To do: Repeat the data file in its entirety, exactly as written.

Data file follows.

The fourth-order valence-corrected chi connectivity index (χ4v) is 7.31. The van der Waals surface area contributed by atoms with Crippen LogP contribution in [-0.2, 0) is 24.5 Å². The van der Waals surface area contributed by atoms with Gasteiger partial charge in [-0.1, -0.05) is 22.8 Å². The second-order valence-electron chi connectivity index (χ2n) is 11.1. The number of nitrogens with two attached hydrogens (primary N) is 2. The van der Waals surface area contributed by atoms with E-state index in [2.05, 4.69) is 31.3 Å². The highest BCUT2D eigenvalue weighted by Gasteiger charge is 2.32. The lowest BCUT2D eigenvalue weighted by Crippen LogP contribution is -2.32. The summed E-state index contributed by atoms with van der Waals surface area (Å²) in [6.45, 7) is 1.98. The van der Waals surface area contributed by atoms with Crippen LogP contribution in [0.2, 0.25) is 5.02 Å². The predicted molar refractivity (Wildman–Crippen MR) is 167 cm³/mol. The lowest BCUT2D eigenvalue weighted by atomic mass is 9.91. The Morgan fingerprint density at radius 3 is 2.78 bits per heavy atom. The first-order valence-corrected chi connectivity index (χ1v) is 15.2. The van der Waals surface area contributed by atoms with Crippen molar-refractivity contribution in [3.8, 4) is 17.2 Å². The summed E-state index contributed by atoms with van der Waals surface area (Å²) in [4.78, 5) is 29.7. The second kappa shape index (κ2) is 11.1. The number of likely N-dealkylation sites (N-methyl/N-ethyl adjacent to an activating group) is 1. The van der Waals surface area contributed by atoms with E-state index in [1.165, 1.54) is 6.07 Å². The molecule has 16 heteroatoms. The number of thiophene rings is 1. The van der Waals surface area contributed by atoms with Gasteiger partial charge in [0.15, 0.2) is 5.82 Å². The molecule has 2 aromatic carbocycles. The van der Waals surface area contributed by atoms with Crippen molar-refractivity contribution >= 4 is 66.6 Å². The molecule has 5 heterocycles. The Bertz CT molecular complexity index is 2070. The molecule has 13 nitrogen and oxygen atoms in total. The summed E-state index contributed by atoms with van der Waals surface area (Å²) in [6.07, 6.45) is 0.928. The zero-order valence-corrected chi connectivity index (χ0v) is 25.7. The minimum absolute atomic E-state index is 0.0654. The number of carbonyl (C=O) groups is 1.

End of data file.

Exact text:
The fourth-order valence-corrected chi connectivity index (χ4v) is 7.31. The van der Waals surface area contributed by atoms with Crippen LogP contribution in [-0.2, 0) is 24.5 Å². The van der Waals surface area contributed by atoms with Gasteiger partial charge in [-0.1, -0.05) is 22.8 Å². The second-order valence-electron chi connectivity index (χ2n) is 11.1. The number of nitrogens with two attached hydrogens (primary N) is 2. The van der Waals surface area contributed by atoms with E-state index in [2.05, 4.69) is 31.3 Å². The highest BCUT2D eigenvalue weighted by Gasteiger charge is 2.32. The lowest BCUT2D eigenvalue weighted by Crippen LogP contribution is -2.32. The summed E-state index contributed by atoms with van der Waals surface area (Å²) in [6.45, 7) is 1.98. The van der Waals surface area contributed by atoms with Crippen LogP contribution in [0.2, 0.25) is 5.02 Å². The predicted molar refractivity (Wildman–Crippen MR) is 167 cm³/mol. The lowest BCUT2D eigenvalue weighted by atomic mass is 9.91. The Morgan fingerprint density at radius 3 is 2.78 bits per heavy atom. The first-order valence-corrected chi connectivity index (χ1v) is 15.2. The van der Waals surface area contributed by atoms with Crippen molar-refractivity contribution in [3.8, 4) is 17.2 Å². The summed E-state index contributed by atoms with van der Waals surface area (Å²) in [4.78, 5) is 29.7. The second kappa shape index (κ2) is 11.1. The number of likely N-dealkylation sites (N-methyl/N-ethyl adjacent to an activating group) is 1. The van der Waals surface area contributed by atoms with E-state index in [1.165, 1.54) is 6.07 Å². The molecule has 16 heteroatoms. The number of thiophene rings is 1. The van der Waals surface area contributed by atoms with Gasteiger partial charge in [0.15, 0.2) is 5.82 Å². The molecule has 2 aromatic carbocycles. The van der Waals surface area contributed by atoms with Crippen molar-refractivity contribution >= 4 is 66.6 Å². The molecule has 5 heterocycles. The Bertz CT molecular complexity index is 2070. The molecule has 13 nitrogen and oxygen atoms in total. The summed E-state index contributed by atoms with van der Waals surface area (Å²) in [6.07, 6.45) is 0.928. The zero-order valence-corrected chi connectivity index (χ0v) is 25.7. The minimum absolute atomic E-state index is 0.0654. The number of carbonyl (C=O) groups is 1.